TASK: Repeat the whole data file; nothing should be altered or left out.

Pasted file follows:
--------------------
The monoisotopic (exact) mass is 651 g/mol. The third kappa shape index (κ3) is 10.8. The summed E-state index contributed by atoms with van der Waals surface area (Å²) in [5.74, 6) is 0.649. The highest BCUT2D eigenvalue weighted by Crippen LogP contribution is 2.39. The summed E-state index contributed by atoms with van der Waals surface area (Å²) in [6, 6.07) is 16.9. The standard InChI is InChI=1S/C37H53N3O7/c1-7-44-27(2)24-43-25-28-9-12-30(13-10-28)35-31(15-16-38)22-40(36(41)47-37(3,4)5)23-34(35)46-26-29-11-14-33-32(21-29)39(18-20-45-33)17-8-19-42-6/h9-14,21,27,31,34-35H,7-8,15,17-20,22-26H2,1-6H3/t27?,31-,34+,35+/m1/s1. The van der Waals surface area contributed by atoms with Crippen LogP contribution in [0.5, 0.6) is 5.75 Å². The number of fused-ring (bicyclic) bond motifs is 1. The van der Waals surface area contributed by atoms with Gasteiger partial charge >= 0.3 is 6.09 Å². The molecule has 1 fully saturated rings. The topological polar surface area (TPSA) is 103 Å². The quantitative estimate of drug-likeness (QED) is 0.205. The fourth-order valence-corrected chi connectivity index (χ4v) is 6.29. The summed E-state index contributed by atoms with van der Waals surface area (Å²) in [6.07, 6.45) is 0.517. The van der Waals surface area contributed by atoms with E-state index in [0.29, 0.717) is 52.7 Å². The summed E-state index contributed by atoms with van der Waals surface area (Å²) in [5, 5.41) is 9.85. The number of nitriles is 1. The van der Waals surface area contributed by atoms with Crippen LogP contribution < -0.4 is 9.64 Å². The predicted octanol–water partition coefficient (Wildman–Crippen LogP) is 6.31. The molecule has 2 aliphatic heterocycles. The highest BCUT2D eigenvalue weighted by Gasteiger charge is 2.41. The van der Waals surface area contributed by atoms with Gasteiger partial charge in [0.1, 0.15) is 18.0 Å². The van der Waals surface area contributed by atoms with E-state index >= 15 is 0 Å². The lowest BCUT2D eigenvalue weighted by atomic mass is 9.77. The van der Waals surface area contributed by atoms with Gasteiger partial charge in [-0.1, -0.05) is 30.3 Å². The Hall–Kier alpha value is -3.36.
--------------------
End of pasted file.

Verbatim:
The monoisotopic (exact) mass is 651 g/mol. The third kappa shape index (κ3) is 10.8. The summed E-state index contributed by atoms with van der Waals surface area (Å²) in [5.74, 6) is 0.649. The highest BCUT2D eigenvalue weighted by Crippen LogP contribution is 2.39. The summed E-state index contributed by atoms with van der Waals surface area (Å²) in [6, 6.07) is 16.9. The standard InChI is InChI=1S/C37H53N3O7/c1-7-44-27(2)24-43-25-28-9-12-30(13-10-28)35-31(15-16-38)22-40(36(41)47-37(3,4)5)23-34(35)46-26-29-11-14-33-32(21-29)39(18-20-45-33)17-8-19-42-6/h9-14,21,27,31,34-35H,7-8,15,17-20,22-26H2,1-6H3/t27?,31-,34+,35+/m1/s1. The van der Waals surface area contributed by atoms with Crippen LogP contribution in [0.5, 0.6) is 5.75 Å². The number of fused-ring (bicyclic) bond motifs is 1. The van der Waals surface area contributed by atoms with Gasteiger partial charge >= 0.3 is 6.09 Å². The molecule has 1 fully saturated rings. The topological polar surface area (TPSA) is 103 Å². The quantitative estimate of drug-likeness (QED) is 0.205. The fourth-order valence-corrected chi connectivity index (χ4v) is 6.29. The summed E-state index contributed by atoms with van der Waals surface area (Å²) in [6.07, 6.45) is 0.517. The van der Waals surface area contributed by atoms with E-state index in [0.29, 0.717) is 52.7 Å². The summed E-state index contributed by atoms with van der Waals surface area (Å²) in [5, 5.41) is 9.85. The number of nitriles is 1. The van der Waals surface area contributed by atoms with Crippen LogP contribution < -0.4 is 9.64 Å². The predicted octanol–water partition coefficient (Wildman–Crippen LogP) is 6.31. The molecule has 2 aliphatic heterocycles. The highest BCUT2D eigenvalue weighted by Gasteiger charge is 2.41. The van der Waals surface area contributed by atoms with Gasteiger partial charge in [0.1, 0.15) is 18.0 Å². The van der Waals surface area contributed by atoms with E-state index >= 15 is 0 Å². The lowest BCUT2D eigenvalue weighted by atomic mass is 9.77. The van der Waals surface area contributed by atoms with Gasteiger partial charge in [-0.1, -0.05) is 30.3 Å². The Hall–Kier alpha value is -3.36.